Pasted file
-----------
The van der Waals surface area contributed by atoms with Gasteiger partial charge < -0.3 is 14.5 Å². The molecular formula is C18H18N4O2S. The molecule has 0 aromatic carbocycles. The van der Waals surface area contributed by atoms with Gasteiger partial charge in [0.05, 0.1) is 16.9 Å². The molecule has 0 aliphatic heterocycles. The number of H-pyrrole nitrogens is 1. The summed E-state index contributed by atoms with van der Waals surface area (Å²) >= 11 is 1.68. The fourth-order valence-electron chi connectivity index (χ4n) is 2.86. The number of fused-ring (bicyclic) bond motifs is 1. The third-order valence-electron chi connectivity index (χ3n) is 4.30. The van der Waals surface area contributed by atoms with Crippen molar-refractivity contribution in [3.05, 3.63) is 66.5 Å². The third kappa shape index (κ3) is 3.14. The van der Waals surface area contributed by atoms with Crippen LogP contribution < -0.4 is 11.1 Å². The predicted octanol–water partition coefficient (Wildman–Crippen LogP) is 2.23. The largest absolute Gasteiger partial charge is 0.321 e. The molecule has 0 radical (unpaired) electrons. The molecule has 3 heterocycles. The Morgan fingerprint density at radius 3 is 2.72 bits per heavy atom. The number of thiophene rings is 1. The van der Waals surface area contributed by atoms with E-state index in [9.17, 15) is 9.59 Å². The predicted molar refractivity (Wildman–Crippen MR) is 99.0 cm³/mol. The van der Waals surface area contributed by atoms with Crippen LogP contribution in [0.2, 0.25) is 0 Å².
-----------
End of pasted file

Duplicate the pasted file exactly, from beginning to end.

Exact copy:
The van der Waals surface area contributed by atoms with Gasteiger partial charge < -0.3 is 14.5 Å². The molecular formula is C18H18N4O2S. The molecule has 0 aromatic carbocycles. The van der Waals surface area contributed by atoms with Gasteiger partial charge in [0.05, 0.1) is 16.9 Å². The molecule has 0 aliphatic heterocycles. The number of H-pyrrole nitrogens is 1. The summed E-state index contributed by atoms with van der Waals surface area (Å²) >= 11 is 1.68. The fourth-order valence-electron chi connectivity index (χ4n) is 2.86. The number of fused-ring (bicyclic) bond motifs is 1. The third-order valence-electron chi connectivity index (χ3n) is 4.30. The van der Waals surface area contributed by atoms with Crippen molar-refractivity contribution in [3.05, 3.63) is 66.5 Å². The third kappa shape index (κ3) is 3.14. The van der Waals surface area contributed by atoms with Crippen LogP contribution < -0.4 is 11.1 Å². The predicted octanol–water partition coefficient (Wildman–Crippen LogP) is 2.23. The largest absolute Gasteiger partial charge is 0.321 e. The molecule has 0 radical (unpaired) electrons. The molecule has 3 heterocycles. The Morgan fingerprint density at radius 3 is 2.72 bits per heavy atom. The number of thiophene rings is 1. The van der Waals surface area contributed by atoms with E-state index in [9.17, 15) is 9.59 Å². The predicted molar refractivity (Wildman–Crippen MR) is 99.0 cm³/mol. The van der Waals surface area contributed by atoms with Crippen LogP contribution in [0.2, 0.25) is 0 Å².